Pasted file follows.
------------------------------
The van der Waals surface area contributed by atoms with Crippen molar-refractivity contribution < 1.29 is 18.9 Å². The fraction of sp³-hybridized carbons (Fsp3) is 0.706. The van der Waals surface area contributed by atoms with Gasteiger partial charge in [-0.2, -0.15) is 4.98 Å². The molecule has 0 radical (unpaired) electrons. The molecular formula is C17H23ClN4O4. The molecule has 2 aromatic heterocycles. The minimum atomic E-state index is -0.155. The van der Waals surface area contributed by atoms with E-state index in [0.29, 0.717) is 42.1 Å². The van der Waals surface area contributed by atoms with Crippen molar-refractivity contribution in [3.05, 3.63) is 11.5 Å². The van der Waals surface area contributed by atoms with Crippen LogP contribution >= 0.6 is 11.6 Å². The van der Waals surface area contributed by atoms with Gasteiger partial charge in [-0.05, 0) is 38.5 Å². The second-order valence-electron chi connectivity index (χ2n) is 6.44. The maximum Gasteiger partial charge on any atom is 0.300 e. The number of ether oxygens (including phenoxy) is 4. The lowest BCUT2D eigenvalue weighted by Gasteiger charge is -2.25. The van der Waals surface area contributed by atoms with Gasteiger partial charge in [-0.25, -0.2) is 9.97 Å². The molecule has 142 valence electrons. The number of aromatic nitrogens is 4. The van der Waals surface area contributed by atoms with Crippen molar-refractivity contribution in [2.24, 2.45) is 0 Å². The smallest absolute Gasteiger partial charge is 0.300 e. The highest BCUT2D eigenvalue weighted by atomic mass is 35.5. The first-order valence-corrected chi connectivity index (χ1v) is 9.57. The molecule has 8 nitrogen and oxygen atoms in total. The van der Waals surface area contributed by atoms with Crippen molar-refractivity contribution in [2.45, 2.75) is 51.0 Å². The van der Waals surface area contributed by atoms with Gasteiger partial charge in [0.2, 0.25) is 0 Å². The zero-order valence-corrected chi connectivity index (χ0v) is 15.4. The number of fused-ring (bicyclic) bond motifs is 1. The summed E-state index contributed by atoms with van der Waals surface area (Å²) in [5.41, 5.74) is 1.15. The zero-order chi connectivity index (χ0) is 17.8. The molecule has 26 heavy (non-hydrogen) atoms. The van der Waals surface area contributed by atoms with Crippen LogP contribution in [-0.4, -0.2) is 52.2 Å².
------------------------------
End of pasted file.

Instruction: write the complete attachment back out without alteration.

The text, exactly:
The van der Waals surface area contributed by atoms with Crippen molar-refractivity contribution < 1.29 is 18.9 Å². The fraction of sp³-hybridized carbons (Fsp3) is 0.706. The van der Waals surface area contributed by atoms with Gasteiger partial charge in [-0.2, -0.15) is 4.98 Å². The molecule has 0 radical (unpaired) electrons. The molecular formula is C17H23ClN4O4. The molecule has 2 aromatic heterocycles. The minimum atomic E-state index is -0.155. The van der Waals surface area contributed by atoms with E-state index in [0.29, 0.717) is 42.1 Å². The van der Waals surface area contributed by atoms with Crippen molar-refractivity contribution in [3.05, 3.63) is 11.5 Å². The van der Waals surface area contributed by atoms with Crippen LogP contribution >= 0.6 is 11.6 Å². The van der Waals surface area contributed by atoms with Gasteiger partial charge in [-0.05, 0) is 38.5 Å². The second-order valence-electron chi connectivity index (χ2n) is 6.44. The maximum Gasteiger partial charge on any atom is 0.300 e. The number of ether oxygens (including phenoxy) is 4. The lowest BCUT2D eigenvalue weighted by Gasteiger charge is -2.25. The van der Waals surface area contributed by atoms with Gasteiger partial charge in [-0.25, -0.2) is 9.97 Å². The molecule has 142 valence electrons. The number of aromatic nitrogens is 4. The van der Waals surface area contributed by atoms with Crippen molar-refractivity contribution in [2.24, 2.45) is 0 Å². The smallest absolute Gasteiger partial charge is 0.300 e. The highest BCUT2D eigenvalue weighted by atomic mass is 35.5. The first-order valence-corrected chi connectivity index (χ1v) is 9.57. The molecule has 8 nitrogen and oxygen atoms in total. The van der Waals surface area contributed by atoms with Crippen molar-refractivity contribution in [2.45, 2.75) is 51.0 Å². The van der Waals surface area contributed by atoms with Gasteiger partial charge in [0.2, 0.25) is 0 Å². The zero-order valence-corrected chi connectivity index (χ0v) is 15.4. The number of fused-ring (bicyclic) bond motifs is 1. The summed E-state index contributed by atoms with van der Waals surface area (Å²) in [5.41, 5.74) is 1.15. The zero-order chi connectivity index (χ0) is 17.8. The molecule has 26 heavy (non-hydrogen) atoms. The van der Waals surface area contributed by atoms with Crippen LogP contribution in [-0.4, -0.2) is 52.2 Å².